The shock waves from November 8 continue to reverberate, but we’re not going to dwell on that here.
Well, maybe just a little. You see, an announcement was made last week that was indicative of the disquieting new world we’ve entered.
The Internet Archive is a kind of central internet library, a nonprofit that makes the digitized collections of libraries—including the Library of Congress, major university libraries, and even international libraries—available to anyone. It’s astonishing what you can find there, including precious historic documents and downloadable scanned copies of books that have been sitting forgotten and out of print since the turn of the last century. A quick perusal of the Archive’s home page reveals some impressive collections full of rarities. The Archive is also particularly well known for its Wayback Machine, which has been preserving web pages through the decades.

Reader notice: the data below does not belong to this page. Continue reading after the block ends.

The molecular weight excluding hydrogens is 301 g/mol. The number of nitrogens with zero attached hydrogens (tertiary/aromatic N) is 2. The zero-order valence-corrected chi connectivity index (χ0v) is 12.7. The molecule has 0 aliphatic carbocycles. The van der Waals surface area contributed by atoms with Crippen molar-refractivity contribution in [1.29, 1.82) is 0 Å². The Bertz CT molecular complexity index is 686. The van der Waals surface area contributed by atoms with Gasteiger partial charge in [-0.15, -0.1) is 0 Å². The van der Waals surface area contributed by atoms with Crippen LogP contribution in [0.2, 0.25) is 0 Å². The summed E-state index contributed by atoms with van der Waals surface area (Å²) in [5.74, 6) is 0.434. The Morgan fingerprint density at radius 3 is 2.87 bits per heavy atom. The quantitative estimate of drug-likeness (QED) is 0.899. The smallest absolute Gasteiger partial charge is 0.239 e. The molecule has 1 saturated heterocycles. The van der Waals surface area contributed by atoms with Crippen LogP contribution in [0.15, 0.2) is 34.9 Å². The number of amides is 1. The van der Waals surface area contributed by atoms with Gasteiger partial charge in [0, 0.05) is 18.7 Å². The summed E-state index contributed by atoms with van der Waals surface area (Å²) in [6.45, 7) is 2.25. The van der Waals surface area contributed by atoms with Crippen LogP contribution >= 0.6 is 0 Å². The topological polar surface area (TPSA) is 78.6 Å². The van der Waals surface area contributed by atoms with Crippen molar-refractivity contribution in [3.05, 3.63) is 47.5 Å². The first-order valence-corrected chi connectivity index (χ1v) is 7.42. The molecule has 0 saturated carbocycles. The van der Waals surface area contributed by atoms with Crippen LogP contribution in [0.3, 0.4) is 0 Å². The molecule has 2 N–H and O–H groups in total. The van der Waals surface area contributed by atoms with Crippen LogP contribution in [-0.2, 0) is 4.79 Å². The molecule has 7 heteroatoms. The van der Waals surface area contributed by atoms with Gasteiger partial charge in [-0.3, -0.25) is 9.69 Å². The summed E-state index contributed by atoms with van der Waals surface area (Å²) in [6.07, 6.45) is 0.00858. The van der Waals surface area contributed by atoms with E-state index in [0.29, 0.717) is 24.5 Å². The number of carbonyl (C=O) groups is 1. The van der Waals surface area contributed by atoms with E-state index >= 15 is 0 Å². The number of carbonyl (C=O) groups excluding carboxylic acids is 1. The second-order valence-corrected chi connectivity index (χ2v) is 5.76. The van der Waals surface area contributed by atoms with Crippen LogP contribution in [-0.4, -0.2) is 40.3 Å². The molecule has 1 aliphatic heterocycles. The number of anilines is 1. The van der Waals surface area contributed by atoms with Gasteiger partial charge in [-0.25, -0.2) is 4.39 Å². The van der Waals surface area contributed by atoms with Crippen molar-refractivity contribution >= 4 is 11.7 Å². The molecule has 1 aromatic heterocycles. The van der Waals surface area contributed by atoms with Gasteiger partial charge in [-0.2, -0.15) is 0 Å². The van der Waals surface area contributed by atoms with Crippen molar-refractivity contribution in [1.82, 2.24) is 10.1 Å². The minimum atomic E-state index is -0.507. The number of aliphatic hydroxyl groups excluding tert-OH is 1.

But in this new political climate, the folks at the Archive are seriously worried about the growing possibility of government control of the internet in the U.S. For that reason, they are now going to make a copy of the entire archive and house it safely in Canada. It’s going to cost a lot of money—they are asking for donations—but they feel that it is what must be done to keep the archive intact and protected. Founder Brewster Kahle says that “this means preparing for a web that may face greater restrictions. It means serving patrons in a world in which government surveillance is not going away; indeed it looks like it will increase.”
Those of us in publishing—and that includes agents, authors, editors, publishers, the works—all stand to be affected by recent events.
Perhaps naively, I always thought we were fairly safe from censorship in this country. First Amendment and all–right?
That might be changing.